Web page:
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Importing data in a FileMaker file from a “flat file”

Marina Syhanath



Importing data in a FileMaker database from a “flat file”

Importing data can be easy when doing it table after table, with well structured data; but what about importing a “flat file”, where data destined to be put in different tables are mixed?


Let’s take a simple FileMaker database, where companies are linked to multiple contacts.

1*ARi20zMmTdz_hNbalyGMqw.pngHere is a simple “company” record, linked to a contact in a portal

In order to have this kind of layouts, the relationship between the companies and the contacts is set up so that the foreign key IdCompany in the Contacts table is linked to the primary key IdCompany in the Companies table.

1*QjP-vUq0iorCXEgSRsPXtw.pngRelationship between companies and contacts in the FileMaker graph

We now need to import in this database an Excel file structured like the following one:

1*UNNzwJf2trtw7KeWEWWogQ.png1 column with data from the company, the 2 following ones with data from the contact

In this file, data from the companies AND from the contacts have been written on the same lines; however, we need to separate these data in our relational database.

It could still be possible to import the file table by table; but in that case, it would also create duplicate companies (when the same company is linked to different contacts), and the link between the companies and the contacts would be lost.

A solution to that would be to create a new table then, only used for the import, that would have the exact same fields as in the original Excel flat file. A simple import (File > Import Records > File… ) can then be used.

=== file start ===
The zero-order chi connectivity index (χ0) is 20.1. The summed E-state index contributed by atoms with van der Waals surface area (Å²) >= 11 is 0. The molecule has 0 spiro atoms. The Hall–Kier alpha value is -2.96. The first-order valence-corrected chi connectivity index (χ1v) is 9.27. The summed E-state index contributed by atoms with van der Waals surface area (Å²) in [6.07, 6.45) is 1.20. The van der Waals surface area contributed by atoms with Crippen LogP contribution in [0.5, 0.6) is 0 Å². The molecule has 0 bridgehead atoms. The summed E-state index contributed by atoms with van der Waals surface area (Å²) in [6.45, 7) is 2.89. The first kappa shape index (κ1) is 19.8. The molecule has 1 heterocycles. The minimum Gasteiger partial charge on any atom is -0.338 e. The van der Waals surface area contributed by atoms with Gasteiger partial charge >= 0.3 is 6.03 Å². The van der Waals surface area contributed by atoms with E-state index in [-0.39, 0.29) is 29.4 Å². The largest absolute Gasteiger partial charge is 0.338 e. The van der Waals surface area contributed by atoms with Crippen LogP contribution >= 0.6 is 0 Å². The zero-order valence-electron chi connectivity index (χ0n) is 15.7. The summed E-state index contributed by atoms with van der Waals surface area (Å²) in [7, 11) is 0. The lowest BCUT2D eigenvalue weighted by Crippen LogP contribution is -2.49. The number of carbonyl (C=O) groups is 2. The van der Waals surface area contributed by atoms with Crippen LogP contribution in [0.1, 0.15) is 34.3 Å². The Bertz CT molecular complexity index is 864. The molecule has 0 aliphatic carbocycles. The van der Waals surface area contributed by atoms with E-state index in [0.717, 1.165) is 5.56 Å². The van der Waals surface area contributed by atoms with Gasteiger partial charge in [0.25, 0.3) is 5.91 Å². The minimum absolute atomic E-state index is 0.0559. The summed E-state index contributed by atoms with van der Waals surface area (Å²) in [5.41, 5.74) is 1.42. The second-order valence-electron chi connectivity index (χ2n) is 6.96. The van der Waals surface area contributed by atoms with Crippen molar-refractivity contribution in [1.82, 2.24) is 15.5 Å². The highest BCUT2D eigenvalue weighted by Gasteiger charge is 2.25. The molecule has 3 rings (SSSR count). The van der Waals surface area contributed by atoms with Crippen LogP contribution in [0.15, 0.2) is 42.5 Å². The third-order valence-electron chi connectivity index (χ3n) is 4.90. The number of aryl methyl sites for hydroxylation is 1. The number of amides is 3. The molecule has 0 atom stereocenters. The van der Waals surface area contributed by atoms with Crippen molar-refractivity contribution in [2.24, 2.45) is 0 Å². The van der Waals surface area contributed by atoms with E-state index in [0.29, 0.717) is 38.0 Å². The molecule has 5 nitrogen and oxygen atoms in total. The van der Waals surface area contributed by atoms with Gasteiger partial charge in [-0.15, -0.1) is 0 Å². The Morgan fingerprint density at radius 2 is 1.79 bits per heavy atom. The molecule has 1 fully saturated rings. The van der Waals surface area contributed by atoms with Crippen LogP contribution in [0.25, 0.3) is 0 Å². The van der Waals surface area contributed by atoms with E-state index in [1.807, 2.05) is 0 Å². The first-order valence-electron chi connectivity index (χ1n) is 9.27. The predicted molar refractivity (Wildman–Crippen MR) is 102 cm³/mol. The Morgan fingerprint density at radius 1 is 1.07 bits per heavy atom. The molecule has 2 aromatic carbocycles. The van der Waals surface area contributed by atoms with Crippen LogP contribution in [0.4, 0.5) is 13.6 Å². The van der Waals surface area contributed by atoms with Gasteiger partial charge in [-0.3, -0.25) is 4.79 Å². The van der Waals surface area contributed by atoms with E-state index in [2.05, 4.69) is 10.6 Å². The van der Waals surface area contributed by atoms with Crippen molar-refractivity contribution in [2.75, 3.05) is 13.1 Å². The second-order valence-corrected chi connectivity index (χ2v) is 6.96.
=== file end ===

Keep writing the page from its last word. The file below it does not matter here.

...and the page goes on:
1*L-HxFyazrA831It2ewHcPg.png1*qsu5dyJ3kb4dvb4dJ09njw.pngNormal import process

We can now create a new point of view in our relationships graph, using an occurrence based on this import table.

As we plan to create companies and contacts records from this point of view, we will create a new global text field in the current “Import” table (that we will call “GlobalUniqueText” here); this field will be reset each time that we will handle a new record. On the other end, in both the Company and Contact tables, we will create a “Creation” field; this field will only be used for the creation by link. The links between the Import table and the 2 tables where records will be created have to be set between the GlobalUniqueText field and the Creation field, and the creation by link has to be checked.

For each record, a new random, unique UUID value will be set into the GlobalUniqueText field; by doing this, the link between the Import table and the 2 other tables will be reset. When values will be set in the 2 other tables, the records will then automatically be created, thanks to the checked option to create records by link.

1*wciw-wATPqU7rlMnyDmRpQ.png1*cVddTb6sI2RFxnvRFDKw_Q.pngleft : The new “import” point of view | right : “Allow creation of records in this table via this relationship”

The script used to create data from the Import table in the 2 other tables can now be created. The detail of this process is described in the comments of the script:

1*FZB9xvKJl_RpH64h0SiNvQ.pngScript used to distribute data from the “flat file” import table into the tables used in the database

In the end, the companies and contacts records are created, and the link between these new records is conserved.


This method can be applied to a greater scale, with a lot of different columns going to a lot of different tables in you FileMaker database, but the principle stays the same: create your temporary import table that matches to your Excel flat file, and re-process, adapt and distribute your data, field by field, in your own tables.

Leave a comment below if you have any question!


Importing data in a FileMaker file from a “flat file” was originally published in Lesterius on Medium, where people are continuing the conversation by highlighting and responding to this story.

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